“A surfeit of the sweetest things
The greatest loathing to the stomach brings.”

I hope that this naturalist will not yield so much to an insatiable appetite, and masticate a little better, so as to be in a condition to assist in our advance in this field of natural science, of which we yet remain so ignorant. But he, like the greater part of naturalists, may, like my professor, be afraid of the cutty stool — (see Gardeners’ Chronicle, May 12, I860). Instead of differing with this naturalist, as he seems disposed to do with us, I agree with him that there is in nature a vast field of discovery, but of rather difficult attainment, yet within the compass of human science. But, to advance, something else than cowardice, bigotry, or shamming, or a combination of all three, will be required.

I also notice a critique in the British Review upon Darwin, of which, perhaps, the less said, the critic will fare the better, and to which I wonder the editor gave place. This writer naturally adopts the style of ridicule and low charlatanry generally resorted to by critics when they have no good intentions, and when facts are too strong against them. It is perhaps enough for me to quote the following few words: “Who would place much faith in their conclusions, when, with the appalling fatuity which characterizes all infidel philosophy — .” Here we have a good specimen of the furor caused by the odium theologicum. I would ask the reader, Does this contempt of philosophy — for all philosophy is “infidel,” and admits nothing on faith — not bear upon its face that the writer sees his false position, and tries to avail himself, by means of clerical rodomontade, of bigotry and prejudice? Had such a critic lived two or three centuries ago, and had he had the power, he would have met Mr. Darwin’s work with the torture and the faggot. In every case where a writer has attempted to model science to, or make it subserve, religious doctrine, he has wrecked his work as a work of science.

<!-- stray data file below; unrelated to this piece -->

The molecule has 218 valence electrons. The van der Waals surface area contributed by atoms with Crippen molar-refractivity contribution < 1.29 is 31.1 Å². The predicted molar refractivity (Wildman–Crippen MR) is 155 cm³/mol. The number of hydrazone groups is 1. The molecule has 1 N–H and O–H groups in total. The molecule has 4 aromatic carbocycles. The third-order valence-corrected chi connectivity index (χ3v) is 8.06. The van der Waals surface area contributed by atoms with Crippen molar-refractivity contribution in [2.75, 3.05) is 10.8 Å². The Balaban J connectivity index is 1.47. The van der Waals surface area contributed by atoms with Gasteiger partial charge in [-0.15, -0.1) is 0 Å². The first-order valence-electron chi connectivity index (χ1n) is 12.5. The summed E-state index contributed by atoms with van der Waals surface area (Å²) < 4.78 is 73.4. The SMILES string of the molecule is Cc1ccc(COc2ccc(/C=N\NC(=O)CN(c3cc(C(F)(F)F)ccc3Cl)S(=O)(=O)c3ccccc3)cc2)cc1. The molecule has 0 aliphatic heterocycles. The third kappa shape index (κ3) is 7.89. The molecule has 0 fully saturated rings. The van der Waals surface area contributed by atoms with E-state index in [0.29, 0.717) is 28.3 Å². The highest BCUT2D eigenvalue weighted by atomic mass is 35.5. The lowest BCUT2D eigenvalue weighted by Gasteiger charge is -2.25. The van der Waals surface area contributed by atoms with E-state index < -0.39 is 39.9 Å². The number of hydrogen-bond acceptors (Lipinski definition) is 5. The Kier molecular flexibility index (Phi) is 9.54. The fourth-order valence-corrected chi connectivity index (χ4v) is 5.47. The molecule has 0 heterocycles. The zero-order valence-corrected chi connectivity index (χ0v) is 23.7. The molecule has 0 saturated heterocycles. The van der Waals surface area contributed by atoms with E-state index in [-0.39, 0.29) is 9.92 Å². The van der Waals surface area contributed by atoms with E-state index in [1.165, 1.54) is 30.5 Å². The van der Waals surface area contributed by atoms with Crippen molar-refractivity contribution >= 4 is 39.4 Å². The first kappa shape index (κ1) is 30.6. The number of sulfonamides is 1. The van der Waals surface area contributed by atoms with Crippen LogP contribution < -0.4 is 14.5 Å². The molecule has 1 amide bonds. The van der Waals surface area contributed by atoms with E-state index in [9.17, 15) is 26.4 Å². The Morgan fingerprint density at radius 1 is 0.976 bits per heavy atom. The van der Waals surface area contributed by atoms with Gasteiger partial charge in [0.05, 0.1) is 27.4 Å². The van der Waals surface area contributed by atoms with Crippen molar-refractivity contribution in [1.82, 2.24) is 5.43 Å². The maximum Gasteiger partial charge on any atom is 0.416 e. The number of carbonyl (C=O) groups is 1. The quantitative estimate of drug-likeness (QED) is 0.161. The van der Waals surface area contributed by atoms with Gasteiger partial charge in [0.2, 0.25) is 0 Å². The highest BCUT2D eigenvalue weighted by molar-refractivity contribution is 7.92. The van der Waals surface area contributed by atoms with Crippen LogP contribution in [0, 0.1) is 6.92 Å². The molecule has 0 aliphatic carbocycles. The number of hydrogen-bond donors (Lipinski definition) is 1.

Critics may carp at, bigots and shammers — or the usual mixture of both — may insult and denounce. Ignorance may not know, and Stupidity may not comprehend, this universal law of nature; but I defy the intelligent, even those who most oppose, to say that they entirely disbelieve it — that it is not true; and I leave these last, like Pistol, to eat the leek and swear.

PATRICK MATTHEW. Gourdie Hill, Errol, May 19.

* There seems to be a vacuum around all solid bodies, on account of the air not coming quite in contact, which in very minute bodies is sufficient to float them: instance the motes in the sunbeams and the suspended steamer-smoke cloud (particles of soot) at sea. Electricity has also a power of suspending minute particles, and which it seems probable that minute life such as the aerial spider can produce and avail itself of, as a power of suspension and locomotion. I once had an opportunity of witnessing the floating effect of the parachute or pappus appendage of thistle-seed. Having found that the annual, or rather biennial cow-thistle (Sonchus oleraceous) was very much relished by cows, horses, and pigs, I gathered a quantity of the ripe heads before the seeds had taken to flight, and laid them to dry in a large empty room; shut up, lest they should get away. After remaining so for a few weeks, I went into the room to gather up my dried seeds, but no seed remained where I had laid them, only the receptacles or basement seats of the seeds. On looking around, not a seed was to be seen, but turning my eyes upwards I discovered they had all gone aloft, and were adhering to the ceiling, and especially clustered about the members of the cornice. This aerial fancy of the seeds put me out of conceit of my plan of thistle culture, and I did not sow them as I intended. Were this plant cultivated in drills, and horse-hoed between, the quantity of bestial food would be great. In my rich soil many of this sow-thistle reach 8 feet high and 1½ inch in diameter of stem as weeds. The pappus is easily destroyed by friction in a bag, which renders the seed manageable. When afloat in the air, the night dew, the fog of a cloud, or a few drops of rain, bring them to earth, where they adhere.